American PureTex Water Corp. signed a contract Sept. 26 to acquire 260 acres near Eagle Lake, Texas, for its first vertically integrated bottling and distribution facility. The project is expected to cost $250 million for land, construction and equipment.
The company includes two executives with extensive experience in plastics processing, and China is among their target markets.
Construction of the 500,000-square-foot plant should begin in January, with initial production of bottled drinking water starting in August. The company plans to reach full production at the plant by January 2008, and anticipates hiring as many as 370 with an annual payroll of $15 million to $20 million. The firm is seeking more than $25 million in enterprise zone funds from the state.
APWC said it also may set up a second plant elsewhere in Texas.
The company owns water rights under about 136,000 acres in three counties west of Houston. APWC Chairman George Ingram III began acquiring those rights more than 20 years ago in an offshoot of natural gas exploration. Ingram is involved with about 200 companies in more than 30 countries.
In late July, Ingram, who describes himself as a natural resource conservationist, hired experienced plastics industry executives Dale Behm and Fred Janz to implement his plan. Behm is APWC chief executive officer and Janz is president and chief operating officer of APWC subsidiary PureTex Water Works. The plant will have 10 complete high-speed bottling and packaging lines from Krones.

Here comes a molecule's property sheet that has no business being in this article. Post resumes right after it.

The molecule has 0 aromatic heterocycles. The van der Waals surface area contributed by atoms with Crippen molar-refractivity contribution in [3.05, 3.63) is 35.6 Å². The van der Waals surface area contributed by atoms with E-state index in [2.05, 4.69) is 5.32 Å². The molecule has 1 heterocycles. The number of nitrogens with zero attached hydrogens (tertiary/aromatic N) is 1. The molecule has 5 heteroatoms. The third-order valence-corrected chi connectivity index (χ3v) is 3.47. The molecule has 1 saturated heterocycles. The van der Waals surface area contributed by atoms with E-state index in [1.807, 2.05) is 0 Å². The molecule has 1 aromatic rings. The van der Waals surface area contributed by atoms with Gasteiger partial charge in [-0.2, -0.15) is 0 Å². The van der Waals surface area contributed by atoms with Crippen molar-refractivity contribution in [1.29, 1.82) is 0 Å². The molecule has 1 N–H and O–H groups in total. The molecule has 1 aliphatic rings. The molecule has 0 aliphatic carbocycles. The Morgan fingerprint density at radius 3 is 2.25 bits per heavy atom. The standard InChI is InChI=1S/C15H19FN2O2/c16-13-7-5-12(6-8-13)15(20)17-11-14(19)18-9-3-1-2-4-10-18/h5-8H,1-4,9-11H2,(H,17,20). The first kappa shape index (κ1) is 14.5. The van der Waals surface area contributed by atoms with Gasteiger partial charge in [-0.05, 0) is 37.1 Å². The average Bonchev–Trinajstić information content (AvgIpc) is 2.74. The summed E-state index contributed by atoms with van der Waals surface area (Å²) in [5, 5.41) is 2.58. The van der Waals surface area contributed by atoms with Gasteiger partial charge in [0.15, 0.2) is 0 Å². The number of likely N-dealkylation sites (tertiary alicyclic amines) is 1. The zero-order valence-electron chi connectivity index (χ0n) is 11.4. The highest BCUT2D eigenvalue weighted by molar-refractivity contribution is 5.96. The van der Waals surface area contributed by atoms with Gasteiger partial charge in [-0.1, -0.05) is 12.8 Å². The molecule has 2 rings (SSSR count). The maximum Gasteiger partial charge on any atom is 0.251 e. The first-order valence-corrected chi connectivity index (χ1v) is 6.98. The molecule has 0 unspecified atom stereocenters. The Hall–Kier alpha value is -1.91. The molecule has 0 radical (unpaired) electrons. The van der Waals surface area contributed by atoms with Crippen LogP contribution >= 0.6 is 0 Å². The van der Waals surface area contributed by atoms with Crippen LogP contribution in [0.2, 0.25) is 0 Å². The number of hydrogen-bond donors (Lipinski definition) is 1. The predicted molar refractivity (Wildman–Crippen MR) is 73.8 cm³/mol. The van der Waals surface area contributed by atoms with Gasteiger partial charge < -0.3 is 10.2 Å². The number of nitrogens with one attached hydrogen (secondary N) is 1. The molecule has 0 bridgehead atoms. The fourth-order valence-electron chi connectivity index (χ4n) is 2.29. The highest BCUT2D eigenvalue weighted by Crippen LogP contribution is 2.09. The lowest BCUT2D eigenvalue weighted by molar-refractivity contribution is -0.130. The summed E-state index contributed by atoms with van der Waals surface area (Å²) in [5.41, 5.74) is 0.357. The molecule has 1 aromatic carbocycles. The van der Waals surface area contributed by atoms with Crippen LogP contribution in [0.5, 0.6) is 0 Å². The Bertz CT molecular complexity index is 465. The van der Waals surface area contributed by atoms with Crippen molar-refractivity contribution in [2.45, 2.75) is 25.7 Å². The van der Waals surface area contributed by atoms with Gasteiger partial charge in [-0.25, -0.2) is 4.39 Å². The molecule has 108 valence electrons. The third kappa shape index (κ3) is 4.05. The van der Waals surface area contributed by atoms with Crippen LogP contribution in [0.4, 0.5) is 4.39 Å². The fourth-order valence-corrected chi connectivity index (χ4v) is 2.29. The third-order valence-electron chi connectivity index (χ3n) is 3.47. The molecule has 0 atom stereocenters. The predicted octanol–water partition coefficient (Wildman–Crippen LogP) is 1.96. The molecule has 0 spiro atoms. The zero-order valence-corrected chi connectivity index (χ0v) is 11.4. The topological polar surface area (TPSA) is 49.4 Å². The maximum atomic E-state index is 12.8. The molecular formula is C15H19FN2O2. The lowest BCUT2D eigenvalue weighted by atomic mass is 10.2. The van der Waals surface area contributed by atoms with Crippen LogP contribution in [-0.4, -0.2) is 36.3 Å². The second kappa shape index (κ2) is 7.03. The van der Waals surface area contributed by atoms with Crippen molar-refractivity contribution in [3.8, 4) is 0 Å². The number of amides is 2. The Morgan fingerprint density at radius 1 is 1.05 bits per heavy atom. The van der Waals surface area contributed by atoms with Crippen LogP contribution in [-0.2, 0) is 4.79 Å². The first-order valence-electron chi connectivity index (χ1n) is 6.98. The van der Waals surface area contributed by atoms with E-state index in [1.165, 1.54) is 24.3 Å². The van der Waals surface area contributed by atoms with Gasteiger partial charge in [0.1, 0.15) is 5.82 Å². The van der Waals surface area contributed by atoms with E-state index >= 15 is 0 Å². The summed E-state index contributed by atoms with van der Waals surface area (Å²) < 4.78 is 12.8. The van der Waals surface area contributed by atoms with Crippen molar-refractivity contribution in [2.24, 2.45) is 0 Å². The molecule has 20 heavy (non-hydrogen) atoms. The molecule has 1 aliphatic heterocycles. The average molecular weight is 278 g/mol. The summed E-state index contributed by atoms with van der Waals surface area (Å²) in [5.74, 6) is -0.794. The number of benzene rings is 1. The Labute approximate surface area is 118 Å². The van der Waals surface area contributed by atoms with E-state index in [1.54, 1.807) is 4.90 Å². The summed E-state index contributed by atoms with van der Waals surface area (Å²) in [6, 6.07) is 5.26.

Krones said the project is one of the largest in the company's history.
Each state-of-the-art water line will include a Contiform S40K stretch blow molding machine with 40 blowing stations for PET bottles, volumetric VODM-PET filling system, Contiroll reel-fed wrap-around labeler, Variopac tray shrink wrapper and Pressant Universal palletizer.
That model of Contiform machine can produce as many as 72,000 bottles per hour, Behm said in an interview in Houston. Behm envisions daily production for each line reaching 1 million half-liter drinking water bottles under the Nature's Finest brand, now being registered.
``When at full capacity, this plant will generate up to 5 billion filled half-liter water containers per year,'' Behm said.
APWC is shopping for Netstal or Husky injection molding equipment to manufacture the preforms and closures.
APWC, formed in 2002, acquired the water rights from Ingram in a 2004 tax-free exchange. APWC was aiming to begin production during 2006's first quarter, but the project has experienced delays.
APWC also is proposing a natural resource business in oil and gas.
Ingram's wife, Kimberly, is APWC's majority shareholder. The firm has about 30 investors and partners including Behm and Janz.
Among previous positions, Behm was vice president of Trend Technology LLC's plastics technology group and president of Puget Plastics Corp., and Janz was president of Portola Packaging Inc.
In another appointment, APWC named Elizabeth Davis, mayor of Lincoln, Ill., as staff executive for governmental affairs. Davis operates at this time from an Ingram administrative office in Lincoln.
Ingram's connections in Asia should provide an initial outlet for the plant's production. ``China gives us the volume to begin,'' Behm said, noting that country's problems with polluted rivers and acid rain.
Potential customers in China's coastal regions ``can't keep up with infrastructure'' requirements, he said.